Publication Date


Document Type


First Advisor

Musial, Diann

Degree Name

M.S. Ed. (Master of Education)

Legacy Department

Department of Leadership and Educational Policy Studies


United Nations--Study and teaching (Secondary); Citizenship--Study and teaching (Secondary); International relations--Study and teaching (Secondary)


This study uses a pre/post quasi-experimental design to examine the effects of immersion in a simulated international diplomacy experience on high-school students’ understanding of various dimensions of citizenship. Pre- and post- experience surveys were administered to two groups of high-school students: the experimental group participated in the National High School Model United Nations, and the control group comprised two sections of a senior elective social science course in international relations. Survey items examined students’ understanding of several dimensions of citizenship, students’ current and anticipated level of involvement in political debate and change, and the influence of the experience on students’ academic and professional pursuits. The results of this study indicate that an immersion experience in international relations, as compared to a classroom experience examining similar constructs, may lead to a qualitatively different understanding of various dimensions of citizenship. Post-experience content analysis of open-ended type questions does suggest that the immersion experience may lead to greater awareness of the processes and of the role of active involvement. Also, although there were significant differences between groups, it may not be reasonable to assume that the immersion experience was the agent which led subjects to greater involvement, but rather that it was the experience that led subjects to the understanding that activities and organizations that they had been involved in prior to the immersion experience were indeed agents of political change. The findings do not support, however, the contention that the immersion experience will lead to greater levels of engagement as compared to classroom experience.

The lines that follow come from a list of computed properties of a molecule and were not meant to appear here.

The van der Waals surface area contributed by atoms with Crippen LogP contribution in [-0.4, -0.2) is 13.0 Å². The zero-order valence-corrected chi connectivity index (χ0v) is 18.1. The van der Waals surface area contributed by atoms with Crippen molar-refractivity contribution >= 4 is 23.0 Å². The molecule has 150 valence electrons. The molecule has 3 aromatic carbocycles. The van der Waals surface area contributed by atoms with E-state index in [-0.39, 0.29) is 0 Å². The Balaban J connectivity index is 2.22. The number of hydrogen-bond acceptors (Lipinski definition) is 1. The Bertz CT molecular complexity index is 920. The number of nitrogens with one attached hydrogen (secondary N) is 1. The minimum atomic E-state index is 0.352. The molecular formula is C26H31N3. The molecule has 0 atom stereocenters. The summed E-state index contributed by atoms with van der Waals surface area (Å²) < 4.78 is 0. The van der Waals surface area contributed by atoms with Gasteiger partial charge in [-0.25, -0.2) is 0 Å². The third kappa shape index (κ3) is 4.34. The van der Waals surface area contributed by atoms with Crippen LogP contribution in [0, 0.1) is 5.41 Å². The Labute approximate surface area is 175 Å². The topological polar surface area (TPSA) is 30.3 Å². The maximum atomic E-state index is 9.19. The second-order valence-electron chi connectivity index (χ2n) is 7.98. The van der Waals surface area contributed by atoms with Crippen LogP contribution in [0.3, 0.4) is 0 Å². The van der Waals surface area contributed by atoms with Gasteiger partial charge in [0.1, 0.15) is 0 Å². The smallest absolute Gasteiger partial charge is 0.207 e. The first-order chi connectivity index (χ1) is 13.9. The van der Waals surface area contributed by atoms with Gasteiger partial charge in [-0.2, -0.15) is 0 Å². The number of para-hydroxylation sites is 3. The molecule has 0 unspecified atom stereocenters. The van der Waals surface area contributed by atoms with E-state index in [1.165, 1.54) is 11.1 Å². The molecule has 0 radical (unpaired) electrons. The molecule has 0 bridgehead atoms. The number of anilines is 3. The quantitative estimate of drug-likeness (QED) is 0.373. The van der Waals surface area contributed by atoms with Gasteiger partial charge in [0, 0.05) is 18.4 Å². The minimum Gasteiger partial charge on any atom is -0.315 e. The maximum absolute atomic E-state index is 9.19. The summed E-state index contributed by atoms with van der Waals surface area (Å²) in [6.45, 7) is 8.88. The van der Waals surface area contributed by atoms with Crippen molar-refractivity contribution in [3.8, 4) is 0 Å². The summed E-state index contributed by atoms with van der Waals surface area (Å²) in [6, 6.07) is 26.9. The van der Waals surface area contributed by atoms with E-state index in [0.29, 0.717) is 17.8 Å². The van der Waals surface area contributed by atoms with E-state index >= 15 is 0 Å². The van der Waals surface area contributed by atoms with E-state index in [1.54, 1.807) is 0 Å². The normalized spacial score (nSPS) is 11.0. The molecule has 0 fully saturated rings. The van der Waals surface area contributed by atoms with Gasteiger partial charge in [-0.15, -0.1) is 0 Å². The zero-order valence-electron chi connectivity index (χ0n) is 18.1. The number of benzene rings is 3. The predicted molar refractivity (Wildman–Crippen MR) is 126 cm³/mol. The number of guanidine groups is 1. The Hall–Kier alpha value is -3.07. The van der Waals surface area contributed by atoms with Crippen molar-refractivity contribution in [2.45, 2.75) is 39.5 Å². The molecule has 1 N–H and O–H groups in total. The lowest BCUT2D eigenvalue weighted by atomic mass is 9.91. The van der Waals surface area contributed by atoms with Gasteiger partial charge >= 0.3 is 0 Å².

Includes bibliographical references (pages [66]-68)


vi, 80 pages




Northern Illinois University

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